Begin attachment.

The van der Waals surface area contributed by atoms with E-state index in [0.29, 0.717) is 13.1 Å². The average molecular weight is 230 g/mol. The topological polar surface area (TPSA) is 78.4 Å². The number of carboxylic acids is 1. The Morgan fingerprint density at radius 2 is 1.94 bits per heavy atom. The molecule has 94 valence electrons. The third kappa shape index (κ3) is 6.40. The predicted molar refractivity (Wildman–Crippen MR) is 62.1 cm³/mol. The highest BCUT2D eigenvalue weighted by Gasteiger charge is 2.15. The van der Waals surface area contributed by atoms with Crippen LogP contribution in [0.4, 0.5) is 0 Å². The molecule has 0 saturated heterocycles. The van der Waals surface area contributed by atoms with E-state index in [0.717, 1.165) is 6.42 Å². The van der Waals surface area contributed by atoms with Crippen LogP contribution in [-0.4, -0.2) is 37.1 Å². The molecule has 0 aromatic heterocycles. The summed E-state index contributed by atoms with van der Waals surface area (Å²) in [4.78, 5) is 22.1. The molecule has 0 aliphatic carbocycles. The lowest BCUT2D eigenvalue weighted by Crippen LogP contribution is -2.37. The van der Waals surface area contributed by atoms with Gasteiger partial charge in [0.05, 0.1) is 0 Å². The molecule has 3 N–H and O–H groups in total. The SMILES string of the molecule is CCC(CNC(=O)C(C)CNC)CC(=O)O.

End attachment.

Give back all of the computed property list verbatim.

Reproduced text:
The van der Waals surface area contributed by atoms with E-state index in [0.29, 0.717) is 13.1 Å². The average molecular weight is 230 g/mol. The topological polar surface area (TPSA) is 78.4 Å². The number of carboxylic acids is 1. The Morgan fingerprint density at radius 2 is 1.94 bits per heavy atom. The molecule has 94 valence electrons. The third kappa shape index (κ3) is 6.40. The predicted molar refractivity (Wildman–Crippen MR) is 62.1 cm³/mol. The highest BCUT2D eigenvalue weighted by Gasteiger charge is 2.15. The van der Waals surface area contributed by atoms with Crippen LogP contribution in [0.4, 0.5) is 0 Å². The molecule has 0 saturated heterocycles. The van der Waals surface area contributed by atoms with E-state index in [0.717, 1.165) is 6.42 Å². The van der Waals surface area contributed by atoms with Crippen LogP contribution in [-0.4, -0.2) is 37.1 Å². The molecule has 0 aromatic heterocycles. The summed E-state index contributed by atoms with van der Waals surface area (Å²) in [4.78, 5) is 22.1. The molecule has 0 aliphatic carbocycles. The lowest BCUT2D eigenvalue weighted by Crippen LogP contribution is -2.37. The van der Waals surface area contributed by atoms with Gasteiger partial charge in [0.05, 0.1) is 0 Å². The molecule has 3 N–H and O–H groups in total. The SMILES string of the molecule is CCC(CNC(=O)C(C)CNC)CC(=O)O.